The Louisiana First Circuit Court of Appeal recently issued an important ruling allowing an offshore worker’s maritime injury case to proceed forward.
The case, filed by an African American tankerman against his former employer, Cenac Towing Co., LLC, stemmed from an incident aboard a tugboat. The worker alleged that upon beginning a 28-day hitch, he noticed a rope that resembled a noose hanging in the wheelhouse of the tug. The worker alleged that crew members aboard the tug hung the noose in an effort to threaten and intimidate him because of his race. The worker alleged that he asked the captain of the tug to remove the noose because it made him feel threatened, but the captain refused. It was reported that at no time during the verbal confrontation did the captain make any physical contact with the worker. Instead, the captain reported the incident to Cenac’s personnel coordinator, and the worker was transferred from the tug to another vessel the following day.
Suit was filed by the offshore worker against Cenac claiming damages for negligent and intentional infliction of emotional distress. Sometime thereafter, Cenac filed motions requesting that a Louisiana district court dismiss the worker’s maritime case on the grounds that he could not, as a matter of law, satisfy the maritime law “zone of danger” test. In support of its contention, Cenac noted the following: 1) the worker did not have physical contact with the captain during the verbal confrontation; 2) the worker did not suffer any physical injuries, and 3) the worker never felt physically threatened while aboard the vessel.
The district court agreed with Cenac and dismissed the offshore worker’s case. The worker appealed the ruling to the Louisiana First Circuit Court of Appeal. The appellate court, in a recently issued opinion not yet released for publication in the permanent law reports, sided with the worker and ruled that his case against Cenac could proceed forward to trial under maritime law.
What Is The Maritime Law “Zone Of Danger” Theory?
The Louisiana appellate court’s decision to allow the offshore worker’s case to proceed forward, despite his not suffering any physical injuries, hinged upon the court’s application of the maritime law “zone of danger” theory.
Under the maritime law “zone of danger” theory, an offshore worker within the “zone of danger” of physical harm may recover damages for emotional injuries caused by fear of physical injury, even though he/she may not actually suffer a physical injury.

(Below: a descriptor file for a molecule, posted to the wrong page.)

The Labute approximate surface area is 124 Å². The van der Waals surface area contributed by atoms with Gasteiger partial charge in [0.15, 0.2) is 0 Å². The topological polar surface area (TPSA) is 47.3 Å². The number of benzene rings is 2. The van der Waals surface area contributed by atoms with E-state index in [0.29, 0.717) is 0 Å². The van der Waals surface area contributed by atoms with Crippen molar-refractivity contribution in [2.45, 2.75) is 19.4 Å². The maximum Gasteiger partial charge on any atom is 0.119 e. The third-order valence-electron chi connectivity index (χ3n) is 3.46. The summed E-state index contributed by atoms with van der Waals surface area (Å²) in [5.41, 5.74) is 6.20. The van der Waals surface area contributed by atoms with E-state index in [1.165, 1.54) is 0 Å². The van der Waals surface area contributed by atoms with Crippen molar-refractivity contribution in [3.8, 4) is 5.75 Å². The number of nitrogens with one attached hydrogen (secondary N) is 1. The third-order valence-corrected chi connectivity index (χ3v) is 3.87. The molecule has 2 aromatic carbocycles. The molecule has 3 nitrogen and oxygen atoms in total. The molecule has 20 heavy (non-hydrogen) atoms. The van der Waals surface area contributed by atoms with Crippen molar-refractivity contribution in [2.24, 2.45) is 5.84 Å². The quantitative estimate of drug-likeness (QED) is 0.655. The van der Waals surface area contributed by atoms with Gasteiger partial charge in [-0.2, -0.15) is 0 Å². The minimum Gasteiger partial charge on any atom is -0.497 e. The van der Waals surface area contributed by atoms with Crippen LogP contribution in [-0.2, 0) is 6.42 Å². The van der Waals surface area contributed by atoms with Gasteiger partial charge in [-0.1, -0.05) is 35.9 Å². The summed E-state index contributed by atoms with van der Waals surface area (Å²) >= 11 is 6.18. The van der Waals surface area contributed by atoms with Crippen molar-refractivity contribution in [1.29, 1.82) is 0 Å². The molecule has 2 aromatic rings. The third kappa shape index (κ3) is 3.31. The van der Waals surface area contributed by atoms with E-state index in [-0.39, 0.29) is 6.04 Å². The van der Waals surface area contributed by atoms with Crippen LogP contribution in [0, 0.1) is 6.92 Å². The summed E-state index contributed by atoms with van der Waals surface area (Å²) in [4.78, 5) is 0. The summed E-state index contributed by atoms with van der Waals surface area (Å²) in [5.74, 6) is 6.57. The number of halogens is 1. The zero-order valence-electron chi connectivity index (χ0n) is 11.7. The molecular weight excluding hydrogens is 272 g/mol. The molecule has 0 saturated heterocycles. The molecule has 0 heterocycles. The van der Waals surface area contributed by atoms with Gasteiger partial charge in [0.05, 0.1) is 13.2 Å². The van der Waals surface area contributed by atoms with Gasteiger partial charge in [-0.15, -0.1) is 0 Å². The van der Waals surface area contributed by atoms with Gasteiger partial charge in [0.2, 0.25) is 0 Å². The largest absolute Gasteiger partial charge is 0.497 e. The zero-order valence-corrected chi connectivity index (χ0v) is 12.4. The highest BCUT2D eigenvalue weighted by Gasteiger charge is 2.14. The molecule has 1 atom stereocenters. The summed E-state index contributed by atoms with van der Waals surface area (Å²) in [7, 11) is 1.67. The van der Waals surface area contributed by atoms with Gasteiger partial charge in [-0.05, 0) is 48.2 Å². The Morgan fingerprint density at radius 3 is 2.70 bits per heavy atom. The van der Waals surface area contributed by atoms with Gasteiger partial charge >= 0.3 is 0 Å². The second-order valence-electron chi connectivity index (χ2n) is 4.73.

In order to recover damages under this theory of maritime law, the offshore worker must prove that: 1) he was objectively within a fact-particular “zone of danger,” 2) he subjectively believed that he was in immediate danger of physical harm, and 3) his emotional injury was a reasonably foreseeable consequence of a maritime company’s negligence.
Following the Deepwater Horizon explosion in 2010, “zone of danger” claims were brought on behalf of many offshore workers that were on and/or around the rig at the time of the explosion but were not physically injured. These maritime workers sustained severe emotional injuries stemming from their fear of being killed or severely injured as the rig burned and sank.
Similarly, in overruling the district court’s dismissal of the maritime worker’s case, the Louisiana appellate court concluded that a jury might reasonably decide that the worker feared for his physical safety based on the particular facts of the case.
The issue of whether an African American offshore worker, confined to a tugboat on a 28-day hitch, felt threatened for his life upon seeing the noose in the tugboat’s wheelhouse, required the district court to make a credibility determination. The appellate court concluded that the lower court should have left such credibility determinations up to a Louisiana jury after a full trial on the merits. As a result, the appellate court overruled the district court, and the offshore worker is now allowed to continue pursuing his case.
For decades, the Louisiana law firm of Herman, Herman & Katz has represented injured offshore workers and their families. The firm’s maritime law experience led the court over-seeing the DEEPWATER HORIZON litigation to select Stephen Herman to serve as co-lead counsel for the victims of the spill. The DEEPWATER HORIZON explosion and subsequent oil spill is widely considered to be the worst offshore maritime disaster in American history. Eleven offshore workers were killed, and many more were injured. Herman, Herman & Katz led the charge to hold BP accountable for its gross failures that led to this tragic maritime accident.
If you or someone you know has been injured in an offshore accident, our experienced maritime injury lawyers can help you navigate the complexities of maritime law. For more information or a free case consultation, contact us online or call us toll-free at 844-943-7626.
Thompson v. Cenac Towing Co. L.L.C., 2019-1185 (La. App. 1st Cir. 3/25/21) 2021 WL 1135478.
Jed Cain is a partner with Herman, Herman & Katz, LLC. He has dedicated his career to representing injured folks and their families.